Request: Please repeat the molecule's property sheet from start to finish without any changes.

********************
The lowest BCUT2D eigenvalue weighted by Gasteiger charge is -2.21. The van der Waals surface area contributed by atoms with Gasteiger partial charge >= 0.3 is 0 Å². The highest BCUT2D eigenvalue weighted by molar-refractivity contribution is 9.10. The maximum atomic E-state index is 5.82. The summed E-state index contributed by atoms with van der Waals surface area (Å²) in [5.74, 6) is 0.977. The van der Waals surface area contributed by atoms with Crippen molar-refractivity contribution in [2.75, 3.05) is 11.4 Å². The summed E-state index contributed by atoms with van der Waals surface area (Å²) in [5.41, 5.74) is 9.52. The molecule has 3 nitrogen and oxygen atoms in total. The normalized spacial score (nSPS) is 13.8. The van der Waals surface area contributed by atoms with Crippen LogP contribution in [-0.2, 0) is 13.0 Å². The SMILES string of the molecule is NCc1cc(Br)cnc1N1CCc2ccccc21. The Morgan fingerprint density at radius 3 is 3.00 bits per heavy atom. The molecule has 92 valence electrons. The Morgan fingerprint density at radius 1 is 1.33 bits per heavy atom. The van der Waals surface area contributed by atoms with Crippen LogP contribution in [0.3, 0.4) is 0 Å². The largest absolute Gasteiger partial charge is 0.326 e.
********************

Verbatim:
The lowest BCUT2D eigenvalue weighted by Gasteiger charge is -2.21. The van der Waals surface area contributed by atoms with Gasteiger partial charge >= 0.3 is 0 Å². The highest BCUT2D eigenvalue weighted by molar-refractivity contribution is 9.10. The maximum atomic E-state index is 5.82. The summed E-state index contributed by atoms with van der Waals surface area (Å²) in [5.74, 6) is 0.977. The van der Waals surface area contributed by atoms with Crippen molar-refractivity contribution in [2.75, 3.05) is 11.4 Å². The summed E-state index contributed by atoms with van der Waals surface area (Å²) in [5.41, 5.74) is 9.52. The molecule has 3 nitrogen and oxygen atoms in total. The normalized spacial score (nSPS) is 13.8. The van der Waals surface area contributed by atoms with Crippen LogP contribution in [-0.2, 0) is 13.0 Å². The SMILES string of the molecule is NCc1cc(Br)cnc1N1CCc2ccccc21. The Morgan fingerprint density at radius 3 is 3.00 bits per heavy atom. The molecule has 92 valence electrons. The Morgan fingerprint density at radius 1 is 1.33 bits per heavy atom. The van der Waals surface area contributed by atoms with Crippen LogP contribution in [0.3, 0.4) is 0 Å². The largest absolute Gasteiger partial charge is 0.326 e.